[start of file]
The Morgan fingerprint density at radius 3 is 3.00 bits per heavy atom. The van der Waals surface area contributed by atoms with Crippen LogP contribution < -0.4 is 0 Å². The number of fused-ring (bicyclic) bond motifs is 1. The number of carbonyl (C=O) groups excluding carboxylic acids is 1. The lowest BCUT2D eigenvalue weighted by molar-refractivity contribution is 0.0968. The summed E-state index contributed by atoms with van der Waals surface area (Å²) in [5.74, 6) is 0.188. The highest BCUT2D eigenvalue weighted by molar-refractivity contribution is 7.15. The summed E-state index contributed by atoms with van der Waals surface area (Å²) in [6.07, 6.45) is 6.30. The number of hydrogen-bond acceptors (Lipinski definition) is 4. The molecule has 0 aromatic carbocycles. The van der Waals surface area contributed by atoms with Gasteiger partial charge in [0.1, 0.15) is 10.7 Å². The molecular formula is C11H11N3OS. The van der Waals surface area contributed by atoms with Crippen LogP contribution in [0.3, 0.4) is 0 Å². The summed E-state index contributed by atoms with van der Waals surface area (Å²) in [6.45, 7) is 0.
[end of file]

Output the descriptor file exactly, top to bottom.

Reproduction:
The Morgan fingerprint density at radius 3 is 3.00 bits per heavy atom. The van der Waals surface area contributed by atoms with Crippen LogP contribution < -0.4 is 0 Å². The number of fused-ring (bicyclic) bond motifs is 1. The number of carbonyl (C=O) groups excluding carboxylic acids is 1. The lowest BCUT2D eigenvalue weighted by molar-refractivity contribution is 0.0968. The summed E-state index contributed by atoms with van der Waals surface area (Å²) in [5.74, 6) is 0.188. The highest BCUT2D eigenvalue weighted by molar-refractivity contribution is 7.15. The summed E-state index contributed by atoms with van der Waals surface area (Å²) in [6.07, 6.45) is 6.30. The number of hydrogen-bond acceptors (Lipinski definition) is 4. The molecule has 0 aromatic carbocycles. The van der Waals surface area contributed by atoms with Gasteiger partial charge in [0.1, 0.15) is 10.7 Å². The molecular formula is C11H11N3OS. The van der Waals surface area contributed by atoms with Crippen LogP contribution in [0.3, 0.4) is 0 Å². The summed E-state index contributed by atoms with van der Waals surface area (Å²) in [6.45, 7) is 0.